Monday, 27 February 2017

For the daisy-lover!


I don't know about you, but I'm totally mad for daisies! I plant them, I pick them, I eat them and I paint them! For starters, their name has the most charming origin. Daisy comes from the Old English "daes eage," meaning "day's eye." The name refers to the way they close their petals in the evening, and open again at dawn, marking the beginning of a new day!

Daisies are found everywhere on Earth except the Arctics and belong to the family of 'vascular plants' - those which circulate nutrients and water throughout the plant. They make up almost 10% of all flowering plants on Earth.

iPhone and Samsung phone cases

Tote bag

Studio pouch

Contrast tank top

Duvet covers

iPad case

Chiffon top 

Laptop skin

Wall clock

Scarf
Acrylic blocks

Acrylic blocks available in two sizes

Tote bag

I love Daisies.
No doubt about it, they are a happy flower.
And tough as nails.
Some have long elegant petals that gracefully drape.
Some are more fluffy and ruffled than others.
And some are more sedate with just a couple of rows of petals.
Each one seems to be slightly different than the next.

Of Thee, sweet Daisy!
bold lover of the sun,
And cheerful when the day's begun
Thy long-lost praise shall remain
Art Nature's favourite.

So head on over to my portfolio and try some Daisies today! 

Thursday, 23 February 2017

When can you call yourself an artist?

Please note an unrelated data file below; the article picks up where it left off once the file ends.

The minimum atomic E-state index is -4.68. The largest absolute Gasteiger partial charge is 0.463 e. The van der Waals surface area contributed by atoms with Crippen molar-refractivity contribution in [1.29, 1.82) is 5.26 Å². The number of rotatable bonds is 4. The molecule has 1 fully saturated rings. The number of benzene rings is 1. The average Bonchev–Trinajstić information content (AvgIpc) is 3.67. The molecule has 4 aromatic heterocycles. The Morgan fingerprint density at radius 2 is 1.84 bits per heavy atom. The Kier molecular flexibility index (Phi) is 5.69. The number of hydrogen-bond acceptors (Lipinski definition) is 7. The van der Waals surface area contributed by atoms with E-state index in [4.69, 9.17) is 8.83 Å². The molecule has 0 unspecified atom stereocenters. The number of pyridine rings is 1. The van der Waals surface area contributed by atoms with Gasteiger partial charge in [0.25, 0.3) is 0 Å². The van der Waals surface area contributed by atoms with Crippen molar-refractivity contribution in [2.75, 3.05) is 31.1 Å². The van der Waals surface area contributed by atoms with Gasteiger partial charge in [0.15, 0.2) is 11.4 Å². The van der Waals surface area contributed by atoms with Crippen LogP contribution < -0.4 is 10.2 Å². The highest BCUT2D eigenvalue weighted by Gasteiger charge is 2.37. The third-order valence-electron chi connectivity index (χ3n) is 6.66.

The true artist paints for himself.
- A.C. Leighton

Wet-on-wet mountain landscape - watercolour on Bockingford 300gsm - 12" x 8" - Maree©

The other day I was reading the article "When can you call yourself an Artist?" -
- and doing this painting, for the first  time I felt like an artist! Standing in front of the easel, arm outstretched with the Rigger, creating a beautiful masterpiece!

For this wet-on-wet scene, after wetting the paper, I sketched the main outlines of my scene using my Rigger and Cerulean Blue, a "trick" I picked up at my watercolour workshop with Angela Eidelman a few years ago. I'm sure many of you use this technique (I know West Coast artist Marie Theron does), but I always used to be somewhat of a sketchy person, using my pencil, going into great detail with a lot of erasing happening. It's only been the past couple of years since I started practicing painting with no sketching beforehand that I feel confident enough to consider doing this.

I didn't use any reference material either, just my imagination.

By the way, to answer the question above, I think the best reply was as follows :

“You are an artist when you make art. Many artists spend their lives not selling their work … One of the first requirements for an artist is to ignore those who would define whether they are artists. The only real measure is the person making the art or, if need be, posterity.” -- Jon

Framed print in Small, Medium and Large available from my portfolio on RedBubble



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